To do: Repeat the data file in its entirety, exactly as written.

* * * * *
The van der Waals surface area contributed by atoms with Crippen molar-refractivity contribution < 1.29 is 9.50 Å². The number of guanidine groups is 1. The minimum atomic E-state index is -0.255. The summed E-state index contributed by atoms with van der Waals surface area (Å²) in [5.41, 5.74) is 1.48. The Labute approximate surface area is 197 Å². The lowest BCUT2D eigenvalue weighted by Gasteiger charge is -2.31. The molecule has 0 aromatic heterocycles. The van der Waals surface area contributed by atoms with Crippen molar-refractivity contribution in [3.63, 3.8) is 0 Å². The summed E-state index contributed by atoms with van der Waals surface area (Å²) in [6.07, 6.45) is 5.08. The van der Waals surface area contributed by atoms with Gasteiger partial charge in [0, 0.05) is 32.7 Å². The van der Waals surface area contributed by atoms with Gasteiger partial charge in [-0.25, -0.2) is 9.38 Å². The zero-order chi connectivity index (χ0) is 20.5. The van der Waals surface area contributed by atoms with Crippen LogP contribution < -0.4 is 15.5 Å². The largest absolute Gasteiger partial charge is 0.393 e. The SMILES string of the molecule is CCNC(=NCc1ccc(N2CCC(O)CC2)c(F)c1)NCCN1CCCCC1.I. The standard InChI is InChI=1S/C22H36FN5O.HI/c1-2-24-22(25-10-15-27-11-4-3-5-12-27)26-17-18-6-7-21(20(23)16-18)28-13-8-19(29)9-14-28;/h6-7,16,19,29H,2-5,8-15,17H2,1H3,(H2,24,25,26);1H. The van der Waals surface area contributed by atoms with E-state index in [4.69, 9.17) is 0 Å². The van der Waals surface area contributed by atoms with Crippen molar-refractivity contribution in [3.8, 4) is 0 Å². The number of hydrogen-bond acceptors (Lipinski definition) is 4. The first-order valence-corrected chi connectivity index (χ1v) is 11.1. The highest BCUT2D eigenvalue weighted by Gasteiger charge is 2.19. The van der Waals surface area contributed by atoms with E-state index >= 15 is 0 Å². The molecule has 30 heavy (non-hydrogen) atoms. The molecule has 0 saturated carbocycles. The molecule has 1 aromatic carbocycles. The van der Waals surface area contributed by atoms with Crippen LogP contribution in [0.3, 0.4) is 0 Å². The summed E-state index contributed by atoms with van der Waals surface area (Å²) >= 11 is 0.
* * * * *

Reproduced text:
The van der Waals surface area contributed by atoms with Crippen molar-refractivity contribution < 1.29 is 9.50 Å². The number of guanidine groups is 1. The minimum atomic E-state index is -0.255. The summed E-state index contributed by atoms with van der Waals surface area (Å²) in [5.41, 5.74) is 1.48. The Labute approximate surface area is 197 Å². The lowest BCUT2D eigenvalue weighted by Gasteiger charge is -2.31. The molecule has 0 aromatic heterocycles. The van der Waals surface area contributed by atoms with Crippen molar-refractivity contribution in [3.63, 3.8) is 0 Å². The summed E-state index contributed by atoms with van der Waals surface area (Å²) in [6.07, 6.45) is 5.08. The van der Waals surface area contributed by atoms with Gasteiger partial charge in [0, 0.05) is 32.7 Å². The van der Waals surface area contributed by atoms with Gasteiger partial charge in [-0.25, -0.2) is 9.38 Å². The zero-order chi connectivity index (χ0) is 20.5. The van der Waals surface area contributed by atoms with Crippen LogP contribution < -0.4 is 15.5 Å². The largest absolute Gasteiger partial charge is 0.393 e. The SMILES string of the molecule is CCNC(=NCc1ccc(N2CCC(O)CC2)c(F)c1)NCCN1CCCCC1.I. The standard InChI is InChI=1S/C22H36FN5O.HI/c1-2-24-22(25-10-15-27-11-4-3-5-12-27)26-17-18-6-7-21(20(23)16-18)28-13-8-19(29)9-14-28;/h6-7,16,19,29H,2-5,8-15,17H2,1H3,(H2,24,25,26);1H. The van der Waals surface area contributed by atoms with E-state index in [4.69, 9.17) is 0 Å². The van der Waals surface area contributed by atoms with Crippen molar-refractivity contribution in [3.8, 4) is 0 Å². The number of hydrogen-bond acceptors (Lipinski definition) is 4. The first-order valence-corrected chi connectivity index (χ1v) is 11.1. The highest BCUT2D eigenvalue weighted by Gasteiger charge is 2.19. The van der Waals surface area contributed by atoms with E-state index >= 15 is 0 Å². The molecule has 30 heavy (non-hydrogen) atoms. The molecule has 0 saturated carbocycles. The molecule has 1 aromatic carbocycles. The van der Waals surface area contributed by atoms with Crippen LogP contribution in [0.3, 0.4) is 0 Å². The summed E-state index contributed by atoms with van der Waals surface area (Å²) >= 11 is 0.